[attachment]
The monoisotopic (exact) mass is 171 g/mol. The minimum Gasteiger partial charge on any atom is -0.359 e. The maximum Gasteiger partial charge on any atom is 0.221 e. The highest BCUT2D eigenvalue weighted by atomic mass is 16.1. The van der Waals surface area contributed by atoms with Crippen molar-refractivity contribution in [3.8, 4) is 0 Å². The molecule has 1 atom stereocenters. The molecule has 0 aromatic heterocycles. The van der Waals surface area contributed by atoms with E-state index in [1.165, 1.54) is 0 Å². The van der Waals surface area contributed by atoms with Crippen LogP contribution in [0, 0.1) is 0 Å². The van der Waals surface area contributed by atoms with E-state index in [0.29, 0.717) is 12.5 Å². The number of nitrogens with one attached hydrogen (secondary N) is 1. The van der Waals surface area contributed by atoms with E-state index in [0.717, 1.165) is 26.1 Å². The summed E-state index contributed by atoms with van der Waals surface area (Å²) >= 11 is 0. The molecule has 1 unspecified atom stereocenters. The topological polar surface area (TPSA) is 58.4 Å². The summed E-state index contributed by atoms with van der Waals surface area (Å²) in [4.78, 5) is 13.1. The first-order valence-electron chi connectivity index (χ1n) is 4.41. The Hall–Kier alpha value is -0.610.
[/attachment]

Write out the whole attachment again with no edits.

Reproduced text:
The monoisotopic (exact) mass is 171 g/mol. The minimum Gasteiger partial charge on any atom is -0.359 e. The maximum Gasteiger partial charge on any atom is 0.221 e. The highest BCUT2D eigenvalue weighted by atomic mass is 16.1. The van der Waals surface area contributed by atoms with Crippen molar-refractivity contribution in [3.8, 4) is 0 Å². The molecule has 1 atom stereocenters. The molecule has 0 aromatic heterocycles. The van der Waals surface area contributed by atoms with E-state index in [1.165, 1.54) is 0 Å². The van der Waals surface area contributed by atoms with Crippen LogP contribution in [0, 0.1) is 0 Å². The van der Waals surface area contributed by atoms with E-state index in [0.29, 0.717) is 12.5 Å². The number of nitrogens with one attached hydrogen (secondary N) is 1. The van der Waals surface area contributed by atoms with E-state index in [0.717, 1.165) is 26.1 Å². The summed E-state index contributed by atoms with van der Waals surface area (Å²) >= 11 is 0. The molecule has 1 unspecified atom stereocenters. The topological polar surface area (TPSA) is 58.4 Å². The summed E-state index contributed by atoms with van der Waals surface area (Å²) in [4.78, 5) is 13.1. The first-order valence-electron chi connectivity index (χ1n) is 4.41. The Hall–Kier alpha value is -0.610.